North Cascades and Mount Rainier National Parks Seek Public Input on Fisher Reintroduction
Sedro Woolley, WA – August 15, 2013 – North Cascades National Park Complex is seeking comments on a proposed plan to reintroduce the Pacific fisher to Mount Rainier and North Cascades national parks. The fisher is a member of the weasel family that occurs in low- to mid-elevation closed canopy forests with large trees and logs.
Considered extirpated (absent) from Washington since the mid-1990s, the Pacific fisher (Pekania pennanti) is the only native carnivore that is no longer found within the Cascade Range of Washington State. In 1998, the State formally listed the fisher as endangered, and in 2004, the U.S. Fish and Wildlife Service listed the West Coast fisher as a federal candidate for listing as an endangered or threatened species.
To restore this species to its historical range in Washington, Mount Rainier and North Cascades national parks are proposing to team up with the Washington Department of Fish and Wildlife to reintroduce this species to the North and South Cascades—the last two of the three major ecosystems statewide where successful fisher reintroduction is needed in order to meet Washington State’s recovery goals for this species. Washington Department of Fish and Wildlife and Olympic National Park staff successfully reintroduced fishers at Olympic National Park from 2008-2010.
“It is very exciting to partner with Washington Department of Fish and Wildlife and Mount Rainier National Park to reintroduce the fisher to this area,” said North Cascades National Park Complex Superintendent Karen Taylor-Goodrich. “Reintroducing any species, much less one as wild as the fisher, is a complex and dynamic process and requires the collaboration of landowners and managers across the landscape to be successful.”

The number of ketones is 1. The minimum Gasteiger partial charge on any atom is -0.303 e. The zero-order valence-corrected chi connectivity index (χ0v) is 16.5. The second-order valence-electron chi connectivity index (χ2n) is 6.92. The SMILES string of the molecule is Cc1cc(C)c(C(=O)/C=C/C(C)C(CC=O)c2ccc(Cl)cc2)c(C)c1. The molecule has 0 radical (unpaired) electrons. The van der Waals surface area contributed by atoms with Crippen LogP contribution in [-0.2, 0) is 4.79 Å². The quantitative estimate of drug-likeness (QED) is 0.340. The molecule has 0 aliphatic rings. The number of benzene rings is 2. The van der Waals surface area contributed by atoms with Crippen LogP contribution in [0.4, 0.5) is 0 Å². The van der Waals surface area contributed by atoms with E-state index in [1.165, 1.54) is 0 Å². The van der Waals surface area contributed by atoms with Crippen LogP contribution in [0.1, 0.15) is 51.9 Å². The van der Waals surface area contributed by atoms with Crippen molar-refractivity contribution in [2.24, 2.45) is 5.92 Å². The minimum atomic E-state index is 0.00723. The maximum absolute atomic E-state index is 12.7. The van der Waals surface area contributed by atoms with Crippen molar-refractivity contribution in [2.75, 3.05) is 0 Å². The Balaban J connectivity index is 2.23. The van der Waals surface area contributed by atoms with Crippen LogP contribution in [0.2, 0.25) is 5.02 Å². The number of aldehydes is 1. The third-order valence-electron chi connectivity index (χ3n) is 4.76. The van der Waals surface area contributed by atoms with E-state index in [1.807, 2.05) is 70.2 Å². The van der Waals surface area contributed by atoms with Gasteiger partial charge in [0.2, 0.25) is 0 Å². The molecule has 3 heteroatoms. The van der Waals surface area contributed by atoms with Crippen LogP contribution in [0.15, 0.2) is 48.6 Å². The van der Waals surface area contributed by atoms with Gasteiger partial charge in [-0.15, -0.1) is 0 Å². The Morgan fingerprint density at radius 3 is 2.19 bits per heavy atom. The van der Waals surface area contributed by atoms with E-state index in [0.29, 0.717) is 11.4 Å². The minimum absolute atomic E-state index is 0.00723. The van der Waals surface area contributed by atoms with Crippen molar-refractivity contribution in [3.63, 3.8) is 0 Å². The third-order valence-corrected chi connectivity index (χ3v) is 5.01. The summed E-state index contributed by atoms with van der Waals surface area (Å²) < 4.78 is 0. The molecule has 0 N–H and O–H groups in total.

Public comments may be submitted between August 15 and September 30, 2013. During this time, comments may be submitted online at www.parkplanning.nps.gov/RestoreFisher or by regular mail to North Cascades National Park Complex, 810 State Route 20, Sedro-Woolley, Washington, 98284.
<Update, August 29: The NPS website has occasionally been down; if the link above doesn’t work, please try again later!>
Read more about the proposed reintroduction at The Seattle Times.
I clicked on the above provided link: http://www.parkplanning.nps.gov/RestoreFisher to comment on the plan to reintroduce the Fisher to the Cascades, and got a “This Page does Not Exist” message.
My comment would have been:
I support the plan to reintroduce the Fisher to the Cascades 100%. Hopefully, the causes of its extirpation have been studied and will be addressed so as to ensure the greatest chance of success of this program. While most of us will never see these or the various other shy predators that roam the cascades, it is heartening to know that the diversity of wildlife is being nurtured and protected. Thank you!
The link, http://www.parkplanning.nps.gov/RestoreFisher does not work.
Also, you state that, “…the Pacific fisher (Pekania pennanti) is the only native carnivore that is no longer found within the Cascade Range of Washington State.”
What about the grizzly bear? When was the last time one was seen (I’m talking about a reliable and positive sighting)?
The NPS website has been having some difficulty, but the link appears to be working again. Thanks so much for contributing your comments to this project — our friends at North Cascades National Park are very eager for the public to weigh in!
@Giselle: there was a positive ID on a Grizzly Bear in the North Cascades in July 2011; here is some more info: http://www.conservationnw.org/news/updates/momentous-news-for-cascades-grizzly-bear-recovery